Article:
serum

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serum:

see bloodblood,
fluid pumped by the heart that circulates throughout the body via the arteries, veins, and capillaries (see circulatory system; heart). An adult male of average size normally has about 6 quarts (5.6 liters) of blood.
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Serum

The liquid portion that remains when blood is allowed to clot spontaneously and is then centrifuged to remove the blood cells and clotting elements. It has approximately the same volume (55%) as plasma and differs from it only by the absence of fibrinogen. See Fibrinogen

Blood serum contains 6–8% solids, including macromolecules such as albumin, antibodies and other globulins, and enzymes; peptide and lipid-based hormones; and cytokines; as well as certain nutritive organic materials in small amounts, such as amino acids, glucose, and fats. Somewhat less than 1% of the serum consists of inorganic substances. Small amounts of respiratory gases are dissolved in the serum, as is the gas nitric oxide, which serves as a chemical messenger and vasodilator. Small amounts of waste material are also present. These substances, along with other small molecules which are not bound to blood proteins, are filtered out as blood flows through the kidney. See Blood, Kidney

Certain types of sera, both human and animals, are used in clinical medicine. Immune serum and hyperimmune serum either are developed by naturally occurring disease or are deliberately prepared by repeated injection of antigens to increase antibody titer for either diagnostic tests or the treatment of active disease. These sera are referred to as antisera, since they have a specific antagonistic action against specific antigens. See Antibody, Antigen, Biologicals, Immunity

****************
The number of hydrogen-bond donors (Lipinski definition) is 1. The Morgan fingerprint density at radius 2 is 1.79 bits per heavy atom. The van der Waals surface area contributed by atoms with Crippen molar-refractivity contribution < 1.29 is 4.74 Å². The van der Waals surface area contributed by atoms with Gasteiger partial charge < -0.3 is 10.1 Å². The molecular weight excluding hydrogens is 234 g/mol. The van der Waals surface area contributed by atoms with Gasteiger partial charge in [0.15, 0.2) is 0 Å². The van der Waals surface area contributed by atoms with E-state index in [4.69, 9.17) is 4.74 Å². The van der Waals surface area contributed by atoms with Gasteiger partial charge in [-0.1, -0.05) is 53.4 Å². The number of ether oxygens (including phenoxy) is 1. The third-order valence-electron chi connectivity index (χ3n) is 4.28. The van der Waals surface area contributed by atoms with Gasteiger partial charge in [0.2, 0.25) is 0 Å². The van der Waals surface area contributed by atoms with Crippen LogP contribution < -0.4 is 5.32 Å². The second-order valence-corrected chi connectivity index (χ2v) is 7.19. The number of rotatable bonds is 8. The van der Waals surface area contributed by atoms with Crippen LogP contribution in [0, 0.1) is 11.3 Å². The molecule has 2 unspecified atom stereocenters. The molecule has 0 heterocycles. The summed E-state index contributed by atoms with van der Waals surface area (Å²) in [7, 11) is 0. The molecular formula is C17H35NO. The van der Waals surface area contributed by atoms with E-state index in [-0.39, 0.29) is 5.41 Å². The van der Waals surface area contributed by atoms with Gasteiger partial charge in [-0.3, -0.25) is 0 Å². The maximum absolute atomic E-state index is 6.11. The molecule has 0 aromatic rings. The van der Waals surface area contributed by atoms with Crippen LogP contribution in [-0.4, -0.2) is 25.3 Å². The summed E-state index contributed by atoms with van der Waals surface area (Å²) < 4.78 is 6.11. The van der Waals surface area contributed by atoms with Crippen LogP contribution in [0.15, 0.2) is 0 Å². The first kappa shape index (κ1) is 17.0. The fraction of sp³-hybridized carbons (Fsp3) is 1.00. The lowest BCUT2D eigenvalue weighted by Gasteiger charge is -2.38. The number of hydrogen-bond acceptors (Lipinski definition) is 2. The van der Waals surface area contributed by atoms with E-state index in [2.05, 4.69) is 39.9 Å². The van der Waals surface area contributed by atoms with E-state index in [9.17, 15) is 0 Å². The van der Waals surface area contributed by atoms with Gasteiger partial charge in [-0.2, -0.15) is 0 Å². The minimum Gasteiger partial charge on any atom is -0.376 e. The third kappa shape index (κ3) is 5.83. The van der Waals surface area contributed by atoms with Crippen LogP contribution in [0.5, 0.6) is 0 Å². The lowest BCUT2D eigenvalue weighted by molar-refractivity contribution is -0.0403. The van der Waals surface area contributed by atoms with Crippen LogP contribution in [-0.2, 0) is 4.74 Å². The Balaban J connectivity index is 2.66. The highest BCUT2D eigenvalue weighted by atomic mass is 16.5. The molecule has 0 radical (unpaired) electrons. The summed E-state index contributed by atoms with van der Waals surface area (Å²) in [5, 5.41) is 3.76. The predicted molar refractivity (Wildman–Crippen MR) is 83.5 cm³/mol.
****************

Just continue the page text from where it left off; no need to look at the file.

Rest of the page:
By custom, the clear portion of any liquid material of animal origin separated from its solid or cellular elements is also referred to as sera. These fluids are more properly referred to as effusions. See Serology

serum

[′sir·əm]
(physiology)
The liquid portion that remains when blood clots spontaneously and the formed and clotting elements are removed by centrifugation; it differs from plasma by the absence of fibrinogen.

serum

1. See blood serum
2. antitoxin obtained from the blood serum of immunized animals
3. Physiol zoology clear watery fluid, esp that exuded by serous membranes
References in periodicals archive ?
Identification of angiotensinogen and complement C3dg as novel proteins binding the proform of eosinophil major basic protein in human pregnancy serum and plasma.
For example, the maternal pregnancy serum concentration, which reflects intrauterine PCB exposure, showed only a small and not statistically significant association with antibody concentrations.
A 1-step sandwich assay format was used with 100 mIU/L of either pregnancy serum PAPP-A or plaque PAPP-A and a blank solution.
All 22 antibodies were raised by standard hybridoma technology with pregnancy serum PAPP-A as immunogen.
However, the location of the epitope related to mAb A4 was altered in ACS serum PAPP-A compared with that in pregnancy serum PAPP-A.
In this study, we used pregnancy serum pool-derived calibrators for the assays for PAPP-A in ACS.
In a previous study of 176 first-trimester pregnancy serum samples, between 0% and 59% nicking was detected [2].
Although it is the principal hCG [beta]-subunit-related molecule in pregnancy urine samples, it is virtually undetectable in pregnancy serum (<0.3% of hCG concentration) [4, 8].
The greatest assay-to-assay variation was 1.9-fold among the 15 pregnancy serum samples (Fig.
Unfortunately, the only commercially available polyclonal antibody against PAPP-A (Dako A230) has been shown to cross-react with proMBP X19, 24], SP1 X22], and haptoglobin X25], all present in pregnancy serum in concentrations greatly exceeding the concentration of PAPP-A.
Identification of angiotensinogen and complement C3dg as novel proteins binding proform of eosinophil major basic protein in human pregnancy serum and plasma.
Location and nature of carbohydrate groups in proform of human major basic protein isolated from pregnancy serum. Biochem Mol Biol Int 1994;33:329-36.